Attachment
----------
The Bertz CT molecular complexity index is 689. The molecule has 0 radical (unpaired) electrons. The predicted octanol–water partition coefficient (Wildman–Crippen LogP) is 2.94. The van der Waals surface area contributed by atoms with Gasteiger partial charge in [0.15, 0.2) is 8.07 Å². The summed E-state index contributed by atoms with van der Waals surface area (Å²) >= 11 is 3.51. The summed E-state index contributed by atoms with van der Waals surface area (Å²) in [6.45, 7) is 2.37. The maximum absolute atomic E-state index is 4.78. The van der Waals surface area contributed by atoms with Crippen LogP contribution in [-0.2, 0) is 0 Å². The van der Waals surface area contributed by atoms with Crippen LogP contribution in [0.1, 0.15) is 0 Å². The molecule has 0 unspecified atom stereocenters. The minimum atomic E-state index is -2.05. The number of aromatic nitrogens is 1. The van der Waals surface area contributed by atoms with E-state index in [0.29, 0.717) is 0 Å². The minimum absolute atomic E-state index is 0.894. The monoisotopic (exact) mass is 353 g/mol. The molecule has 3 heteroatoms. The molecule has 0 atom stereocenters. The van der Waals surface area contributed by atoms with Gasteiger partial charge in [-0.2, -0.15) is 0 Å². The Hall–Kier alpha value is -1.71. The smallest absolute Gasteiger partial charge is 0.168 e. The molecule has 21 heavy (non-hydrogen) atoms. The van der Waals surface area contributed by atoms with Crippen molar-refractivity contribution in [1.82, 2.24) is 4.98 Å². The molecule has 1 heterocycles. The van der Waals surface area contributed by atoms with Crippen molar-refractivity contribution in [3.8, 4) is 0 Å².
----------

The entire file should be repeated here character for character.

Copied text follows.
The Bertz CT molecular complexity index is 689. The molecule has 0 radical (unpaired) electrons. The predicted octanol–water partition coefficient (Wildman–Crippen LogP) is 2.94. The van der Waals surface area contributed by atoms with Gasteiger partial charge in [0.15, 0.2) is 8.07 Å². The summed E-state index contributed by atoms with van der Waals surface area (Å²) >= 11 is 3.51. The summed E-state index contributed by atoms with van der Waals surface area (Å²) in [6.45, 7) is 2.37. The maximum absolute atomic E-state index is 4.78. The van der Waals surface area contributed by atoms with Crippen LogP contribution in [-0.2, 0) is 0 Å². The van der Waals surface area contributed by atoms with Crippen LogP contribution in [0.1, 0.15) is 0 Å². The molecule has 0 unspecified atom stereocenters. The minimum atomic E-state index is -2.05. The number of aromatic nitrogens is 1. The van der Waals surface area contributed by atoms with E-state index in [0.29, 0.717) is 0 Å². The minimum absolute atomic E-state index is 0.894. The monoisotopic (exact) mass is 353 g/mol. The molecule has 3 heteroatoms. The molecule has 0 atom stereocenters. The van der Waals surface area contributed by atoms with Gasteiger partial charge in [-0.2, -0.15) is 0 Å². The Hall–Kier alpha value is -1.71. The smallest absolute Gasteiger partial charge is 0.168 e. The molecule has 21 heavy (non-hydrogen) atoms. The van der Waals surface area contributed by atoms with Crippen molar-refractivity contribution in [1.82, 2.24) is 4.98 Å². The molecule has 1 heterocycles. The van der Waals surface area contributed by atoms with Crippen molar-refractivity contribution in [3.8, 4) is 0 Å².